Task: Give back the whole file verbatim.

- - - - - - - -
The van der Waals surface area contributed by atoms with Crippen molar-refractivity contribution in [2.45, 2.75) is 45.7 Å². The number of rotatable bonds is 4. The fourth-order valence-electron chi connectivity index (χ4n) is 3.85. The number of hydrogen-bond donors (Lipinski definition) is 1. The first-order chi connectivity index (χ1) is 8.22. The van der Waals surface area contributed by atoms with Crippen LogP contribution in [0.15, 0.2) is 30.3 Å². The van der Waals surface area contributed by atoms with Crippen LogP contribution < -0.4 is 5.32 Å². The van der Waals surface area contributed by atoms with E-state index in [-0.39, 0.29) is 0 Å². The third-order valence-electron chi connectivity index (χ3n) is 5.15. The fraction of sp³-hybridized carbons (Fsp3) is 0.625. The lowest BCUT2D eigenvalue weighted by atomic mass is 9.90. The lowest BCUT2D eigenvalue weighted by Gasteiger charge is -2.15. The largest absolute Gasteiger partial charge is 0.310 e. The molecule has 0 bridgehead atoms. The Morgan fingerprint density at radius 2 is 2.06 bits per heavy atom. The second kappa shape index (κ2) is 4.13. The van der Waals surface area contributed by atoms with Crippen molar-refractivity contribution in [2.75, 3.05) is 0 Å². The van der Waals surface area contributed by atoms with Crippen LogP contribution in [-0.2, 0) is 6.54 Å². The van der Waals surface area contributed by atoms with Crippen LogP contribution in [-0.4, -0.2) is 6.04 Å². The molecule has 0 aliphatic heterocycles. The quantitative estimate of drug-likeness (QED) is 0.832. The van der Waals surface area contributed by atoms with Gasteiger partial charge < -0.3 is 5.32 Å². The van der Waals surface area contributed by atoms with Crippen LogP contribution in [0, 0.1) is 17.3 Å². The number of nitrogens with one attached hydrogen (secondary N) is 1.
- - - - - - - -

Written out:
The van der Waals surface area contributed by atoms with Crippen molar-refractivity contribution in [2.45, 2.75) is 45.7 Å². The number of rotatable bonds is 4. The fourth-order valence-electron chi connectivity index (χ4n) is 3.85. The number of hydrogen-bond donors (Lipinski definition) is 1. The first-order chi connectivity index (χ1) is 8.22. The van der Waals surface area contributed by atoms with Crippen LogP contribution in [0.15, 0.2) is 30.3 Å². The van der Waals surface area contributed by atoms with Crippen LogP contribution < -0.4 is 5.32 Å². The van der Waals surface area contributed by atoms with E-state index in [-0.39, 0.29) is 0 Å². The third-order valence-electron chi connectivity index (χ3n) is 5.15. The fraction of sp³-hybridized carbons (Fsp3) is 0.625. The lowest BCUT2D eigenvalue weighted by atomic mass is 9.90. The lowest BCUT2D eigenvalue weighted by Gasteiger charge is -2.15. The largest absolute Gasteiger partial charge is 0.310 e. The molecule has 0 bridgehead atoms. The Morgan fingerprint density at radius 2 is 2.06 bits per heavy atom. The second kappa shape index (κ2) is 4.13. The van der Waals surface area contributed by atoms with Crippen molar-refractivity contribution in [2.75, 3.05) is 0 Å². The van der Waals surface area contributed by atoms with Crippen LogP contribution in [-0.2, 0) is 6.54 Å². The van der Waals surface area contributed by atoms with Crippen LogP contribution in [-0.4, -0.2) is 6.04 Å². The molecule has 0 aliphatic heterocycles. The quantitative estimate of drug-likeness (QED) is 0.832. The van der Waals surface area contributed by atoms with Gasteiger partial charge < -0.3 is 5.32 Å². The van der Waals surface area contributed by atoms with Crippen LogP contribution in [0, 0.1) is 17.3 Å². The number of nitrogens with one attached hydrogen (secondary N) is 1.